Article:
The Council was keen to ensure that these developments were a mix of residential and commercial so there would be sufficient population to sustain the businesses.

In conjunction with this increased density, the Council undertook to upgrade parks and community infrastructure, and introduce other elements such as innovation hubs and day care centres.

There is no doubt that there were many WA Councils in the room hanging onto Ms Booth’s words because they too are about to undergo urban rejuvenation as a result of Colin Barnett’s mandate.

And we can all identify areas, such as Scarborough, that are long overdue for urban rejuvenation but which have stood still because of the fear of community backlash.

Infill is part of WA’s future – and at some stage we are going to have to be bold about how we move forward otherwise our communities will turn on us – in part because they feel their areas are outdated and dull!

As the saying goes, you can’t make an omelette without breaking some eggs.  The question is – are our Councils or Government prepared to get in the kitchen and start cooking?

River and Ocean Views Command a Premium, but there’s more to it than that

Perth has long had a love affair with the Swan River and its wonderful beaches, and that is strongly reflected in property prices.

And you don’t have to be an analyst to know that properties in riverside and beachside suburbs tend to dictate higher prices and those that command views, achieve even higher prices again.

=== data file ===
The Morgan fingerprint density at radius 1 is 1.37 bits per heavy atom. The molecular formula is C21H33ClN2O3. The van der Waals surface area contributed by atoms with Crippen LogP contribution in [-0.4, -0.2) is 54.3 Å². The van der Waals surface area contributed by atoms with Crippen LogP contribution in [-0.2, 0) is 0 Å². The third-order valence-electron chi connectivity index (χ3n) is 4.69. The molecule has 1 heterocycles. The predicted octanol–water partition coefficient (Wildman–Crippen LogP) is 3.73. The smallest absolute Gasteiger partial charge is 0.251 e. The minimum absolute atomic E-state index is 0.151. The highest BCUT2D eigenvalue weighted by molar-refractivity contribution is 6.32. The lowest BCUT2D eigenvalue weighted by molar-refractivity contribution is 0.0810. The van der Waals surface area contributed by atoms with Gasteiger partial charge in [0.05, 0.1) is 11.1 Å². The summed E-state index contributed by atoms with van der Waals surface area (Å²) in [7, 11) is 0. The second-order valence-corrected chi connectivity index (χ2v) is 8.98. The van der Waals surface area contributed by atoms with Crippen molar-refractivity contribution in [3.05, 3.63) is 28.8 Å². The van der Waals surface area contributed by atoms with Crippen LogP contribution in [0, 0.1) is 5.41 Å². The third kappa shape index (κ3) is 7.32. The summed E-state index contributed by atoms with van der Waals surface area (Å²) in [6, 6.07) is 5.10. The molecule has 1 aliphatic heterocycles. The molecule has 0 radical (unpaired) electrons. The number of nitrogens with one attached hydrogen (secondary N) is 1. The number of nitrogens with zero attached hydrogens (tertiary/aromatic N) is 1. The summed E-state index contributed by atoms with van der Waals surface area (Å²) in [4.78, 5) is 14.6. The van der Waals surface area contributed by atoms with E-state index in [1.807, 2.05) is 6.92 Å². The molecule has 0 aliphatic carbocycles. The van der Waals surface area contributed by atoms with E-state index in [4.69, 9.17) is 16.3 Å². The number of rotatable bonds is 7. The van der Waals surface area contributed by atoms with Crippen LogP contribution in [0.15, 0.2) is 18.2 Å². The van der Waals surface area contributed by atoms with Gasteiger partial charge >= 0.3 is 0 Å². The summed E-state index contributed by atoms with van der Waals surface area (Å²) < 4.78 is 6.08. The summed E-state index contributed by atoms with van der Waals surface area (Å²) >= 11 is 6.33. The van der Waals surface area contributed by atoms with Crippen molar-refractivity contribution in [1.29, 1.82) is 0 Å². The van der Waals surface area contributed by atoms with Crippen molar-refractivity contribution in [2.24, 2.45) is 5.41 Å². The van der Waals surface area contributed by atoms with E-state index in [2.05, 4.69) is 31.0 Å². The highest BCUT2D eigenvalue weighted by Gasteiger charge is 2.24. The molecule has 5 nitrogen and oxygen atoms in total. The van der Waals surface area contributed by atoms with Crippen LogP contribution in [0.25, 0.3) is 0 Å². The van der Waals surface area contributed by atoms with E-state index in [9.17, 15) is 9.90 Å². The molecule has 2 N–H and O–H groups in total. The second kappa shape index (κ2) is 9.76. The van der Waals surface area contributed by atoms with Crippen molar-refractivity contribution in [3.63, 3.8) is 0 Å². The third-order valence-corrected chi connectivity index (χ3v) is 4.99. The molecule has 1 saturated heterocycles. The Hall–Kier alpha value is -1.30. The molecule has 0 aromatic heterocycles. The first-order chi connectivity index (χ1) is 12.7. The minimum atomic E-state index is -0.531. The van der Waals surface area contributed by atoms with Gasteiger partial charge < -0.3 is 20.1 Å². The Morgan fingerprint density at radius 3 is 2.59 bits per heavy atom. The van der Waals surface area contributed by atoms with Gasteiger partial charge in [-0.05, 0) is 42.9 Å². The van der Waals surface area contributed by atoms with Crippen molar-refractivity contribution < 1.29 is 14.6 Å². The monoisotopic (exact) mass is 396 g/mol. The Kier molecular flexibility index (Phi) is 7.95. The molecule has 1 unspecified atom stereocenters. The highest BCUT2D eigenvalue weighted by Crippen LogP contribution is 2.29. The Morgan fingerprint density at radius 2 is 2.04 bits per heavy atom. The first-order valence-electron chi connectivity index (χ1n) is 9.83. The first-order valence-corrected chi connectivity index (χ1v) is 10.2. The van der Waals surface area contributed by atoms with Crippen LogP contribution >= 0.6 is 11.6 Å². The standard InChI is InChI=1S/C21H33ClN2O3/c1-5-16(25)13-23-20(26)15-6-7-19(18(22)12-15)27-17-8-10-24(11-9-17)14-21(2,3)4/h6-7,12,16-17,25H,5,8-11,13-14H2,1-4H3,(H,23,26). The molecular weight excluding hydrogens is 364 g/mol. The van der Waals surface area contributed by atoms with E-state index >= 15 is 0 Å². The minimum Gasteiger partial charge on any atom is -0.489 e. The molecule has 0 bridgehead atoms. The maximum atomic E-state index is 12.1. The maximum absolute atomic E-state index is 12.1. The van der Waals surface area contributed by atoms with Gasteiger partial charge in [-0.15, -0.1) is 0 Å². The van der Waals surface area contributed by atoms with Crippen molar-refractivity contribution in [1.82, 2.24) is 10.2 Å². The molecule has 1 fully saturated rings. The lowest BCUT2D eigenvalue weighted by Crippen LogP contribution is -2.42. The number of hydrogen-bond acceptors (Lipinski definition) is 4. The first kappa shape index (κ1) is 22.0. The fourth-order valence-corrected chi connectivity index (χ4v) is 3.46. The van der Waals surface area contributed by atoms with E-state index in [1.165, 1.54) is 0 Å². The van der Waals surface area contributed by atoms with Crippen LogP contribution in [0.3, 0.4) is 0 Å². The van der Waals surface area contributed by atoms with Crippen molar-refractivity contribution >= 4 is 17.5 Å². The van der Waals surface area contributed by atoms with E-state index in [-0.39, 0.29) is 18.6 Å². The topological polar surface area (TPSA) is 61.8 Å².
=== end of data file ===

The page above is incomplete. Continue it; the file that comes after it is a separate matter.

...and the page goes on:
We’ve long thought of this as a view factor … and it’s true that a great view commands a premium price.

However, recent analysis performed by PropertyESP has found that it’s even a little more complicated than that.

We have recently been focusing on the apartment market in North Fremantle, South Fremantle and North Coogee … all suburbs in close proximity to the ocean or the Swan River.

What we found is that, within the water-front properties there was a distinction between those on the edge of the water and those a little further away.

In fact, properties at the water’s edge commanded a 20% (for river edge) and 13% (for ocean edge) premium in price per square metre over their ocean front counterparts.

Water’s edge properties are those properties where there is little more than a footpath or a cycle path separating the property from the riverbank or the beach.  You could walk out the front door carrying an afternoon bevvy and sit at the water’s edge to watch the passing flotilla or birdlife.

Ocean front properties on the other hand are those where there’s a little more to negotiate between the front door and the riverbank or beach when carrying your bevvy (and you may want to be wearing a little more than your swimwear).

They still have the views that people pay a premium for, but when you walk out the front door there’s a major road (likely to be busy in summer) to cross before you get to the water.

And whilst the size of the price premium varied for different sized apartments (1 bed, 2 bed and 3 bed) and in different suburbs, for the most part this rule held true.  When it didn’t, there were other factors at play, such as differences in the mix of properties for sale  etc.

So what’s the big deal?

This extra factor is something that some developers can work to their advantage with the right property.  And at PropertyESP we are all about maximising price!

The MRA’s Scarborough Redevelopment has already catalyst sales of new and modern ocean front apartment houses.

But watch carefully.  There’s the potential a little further down the coast for some interesting development …